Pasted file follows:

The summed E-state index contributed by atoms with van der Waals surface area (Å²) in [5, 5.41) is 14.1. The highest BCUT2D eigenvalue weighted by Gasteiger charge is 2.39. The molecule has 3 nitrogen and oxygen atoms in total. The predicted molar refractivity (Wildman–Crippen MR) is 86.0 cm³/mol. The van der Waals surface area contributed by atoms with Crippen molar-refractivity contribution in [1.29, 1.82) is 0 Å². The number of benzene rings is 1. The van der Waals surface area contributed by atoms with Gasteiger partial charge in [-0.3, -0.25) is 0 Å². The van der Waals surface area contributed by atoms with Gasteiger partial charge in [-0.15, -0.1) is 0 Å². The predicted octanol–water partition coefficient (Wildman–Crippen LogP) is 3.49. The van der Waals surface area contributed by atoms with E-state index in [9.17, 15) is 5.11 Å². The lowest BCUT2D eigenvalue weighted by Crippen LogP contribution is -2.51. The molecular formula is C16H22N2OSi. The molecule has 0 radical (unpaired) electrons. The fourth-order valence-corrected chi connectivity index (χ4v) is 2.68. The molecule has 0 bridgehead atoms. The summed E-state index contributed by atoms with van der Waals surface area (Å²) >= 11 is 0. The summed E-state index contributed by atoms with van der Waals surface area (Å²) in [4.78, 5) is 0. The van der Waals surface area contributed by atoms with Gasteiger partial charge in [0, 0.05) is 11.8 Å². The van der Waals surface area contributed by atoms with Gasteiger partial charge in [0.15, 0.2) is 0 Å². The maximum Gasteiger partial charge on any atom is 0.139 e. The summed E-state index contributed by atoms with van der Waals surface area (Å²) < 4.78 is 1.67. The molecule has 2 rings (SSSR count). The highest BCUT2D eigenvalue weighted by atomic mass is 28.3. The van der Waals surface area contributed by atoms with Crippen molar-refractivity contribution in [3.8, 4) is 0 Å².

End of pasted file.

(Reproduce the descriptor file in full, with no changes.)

The summed E-state index contributed by atoms with van der Waals surface area (Å²) in [5, 5.41) is 14.1. The highest BCUT2D eigenvalue weighted by Gasteiger charge is 2.39. The molecule has 3 nitrogen and oxygen atoms in total. The predicted molar refractivity (Wildman–Crippen MR) is 86.0 cm³/mol. The van der Waals surface area contributed by atoms with Crippen molar-refractivity contribution in [1.29, 1.82) is 0 Å². The number of benzene rings is 1. The van der Waals surface area contributed by atoms with Gasteiger partial charge in [-0.3, -0.25) is 0 Å². The van der Waals surface area contributed by atoms with Gasteiger partial charge in [-0.15, -0.1) is 0 Å². The predicted octanol–water partition coefficient (Wildman–Crippen LogP) is 3.49. The van der Waals surface area contributed by atoms with E-state index in [9.17, 15) is 5.11 Å². The lowest BCUT2D eigenvalue weighted by Crippen LogP contribution is -2.51. The molecular formula is C16H22N2OSi. The molecule has 0 radical (unpaired) electrons. The fourth-order valence-corrected chi connectivity index (χ4v) is 2.68. The molecule has 0 bridgehead atoms. The summed E-state index contributed by atoms with van der Waals surface area (Å²) >= 11 is 0. The summed E-state index contributed by atoms with van der Waals surface area (Å²) in [4.78, 5) is 0. The van der Waals surface area contributed by atoms with Gasteiger partial charge in [0, 0.05) is 11.8 Å². The van der Waals surface area contributed by atoms with Gasteiger partial charge in [0.15, 0.2) is 0 Å². The maximum Gasteiger partial charge on any atom is 0.139 e. The summed E-state index contributed by atoms with van der Waals surface area (Å²) < 4.78 is 1.67. The molecule has 2 rings (SSSR count). The highest BCUT2D eigenvalue weighted by atomic mass is 28.3. The van der Waals surface area contributed by atoms with Crippen molar-refractivity contribution in [3.8, 4) is 0 Å².